The Spanish and Latino Students’ Association (SALSA) held their 26th annual Tropicana Dinner Celebration in conjunction with Meliora Weekend last Friday, Oct. 11.
This year’s event, titled “The Evocation of Art; Una Cultura, Our Impact” advertised a focus on Latino art and a celebration of the “richness of Latino culture.” However, poor planning, an overzealous keynote address, and an extreme deficiency of entertainment felt far from a celebration and in no way reflected the wonderful world of Latino heritage.
Students, families, and alumni trekked up to the May Room Friday evening where they exchanged their tickets for table assignments, each labeled with a different Latino country. The majority of guests were formally attired, identifying themselves as Tropicana veterans. But the lack of dress code advertisement made the underdressed parents and freshman feel uncomfortable.
The event began with an introduction from SALSA president, Angela Rojas, pointing out the paintings displayed around the room and announcing Tropicana’s ambitious goal to give guests a “new appreciation” for Latino art and culture.
Up first was energetic keynote speaker Annette Ramos, founder of the Rochester Latino Theatre Company. While Ramos was certainty passionate about Latino art, her lengthy speech was clearly directed to her “Latino sisters” and not the diverse Tropicana audience, at times her tone even verged on Latino supremacy.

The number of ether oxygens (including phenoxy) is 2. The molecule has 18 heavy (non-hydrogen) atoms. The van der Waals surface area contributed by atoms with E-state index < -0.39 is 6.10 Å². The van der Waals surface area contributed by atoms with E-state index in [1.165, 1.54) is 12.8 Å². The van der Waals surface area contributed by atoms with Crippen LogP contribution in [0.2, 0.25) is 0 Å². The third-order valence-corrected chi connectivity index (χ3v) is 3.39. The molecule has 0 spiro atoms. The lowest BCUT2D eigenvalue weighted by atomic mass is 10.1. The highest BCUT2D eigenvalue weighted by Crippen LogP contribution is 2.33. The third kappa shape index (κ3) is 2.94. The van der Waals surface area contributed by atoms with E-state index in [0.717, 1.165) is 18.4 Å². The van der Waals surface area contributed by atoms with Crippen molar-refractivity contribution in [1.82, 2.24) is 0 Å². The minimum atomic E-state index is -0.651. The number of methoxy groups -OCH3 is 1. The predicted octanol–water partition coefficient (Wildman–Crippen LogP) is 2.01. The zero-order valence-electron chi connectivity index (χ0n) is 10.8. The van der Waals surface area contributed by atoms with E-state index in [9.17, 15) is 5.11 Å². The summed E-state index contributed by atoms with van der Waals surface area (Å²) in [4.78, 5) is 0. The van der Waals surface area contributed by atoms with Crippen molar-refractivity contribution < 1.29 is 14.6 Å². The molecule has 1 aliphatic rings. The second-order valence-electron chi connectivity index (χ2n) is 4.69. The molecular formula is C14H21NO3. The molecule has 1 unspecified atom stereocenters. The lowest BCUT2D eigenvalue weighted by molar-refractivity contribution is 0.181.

Ramos’ fiery address was followed by the presentation of the SALSERO Award to Dr. Benjamin Hafensteiner, whose absence was compensated with a brief video acceptance.
Dinner consisted of hearty portions of Spanish cuisine courtesy of local Rochester restaurant “El Latino.” But instead of efficiently receiving prefilled plates, guests were made to wait, unentertained, for their individual “country’s” turn in the serving line. This resulted in a distinct lag in the program and many unnecessarily hungry and impatient guests.
With each table sufficiently supplied with adequate, if not completely authentic, restaurant food, it was finally time for the event’s “entertainment portion.” But how SALSA expected just three brief and disconnected performances to exemplify the “richness” of an entire culture or offer a new appreciation for anything is a mystery.
In all fairness, the performances were by far the highlight of the night, building with each new act.
While things started off somewhat slowly with Anansa Benbow’s sleepy saxophone piece, things definitely livened up when Jonathan Diaz took the stage (and not just because of the microphone’s piercing refusal to cooperate).
A spoken word poet, Diaz performed three of his impressive works, addressing issues of diversity and the need for cultural tolerance and understanding.
The entertainment highlight came with the ever-captivating SALSEROS dance troop, who treated the Tropicana audience to a lively medley of Latino dances for the event’s finale.
The program wrapped up with cake at 8:45 p.m., over an hour before the advertised conclusion that should have been filled with a fuller and more entertaining display of Latino performing arts, such as a skit from Ramos’ theatre company.
All in all, Tropicana was worth the $12 admission simply to support the few talented Latino artists that were featured.
However, much must be improved for the event to live up to its lofty ambitions.
Rudd is a member of the class of 2017.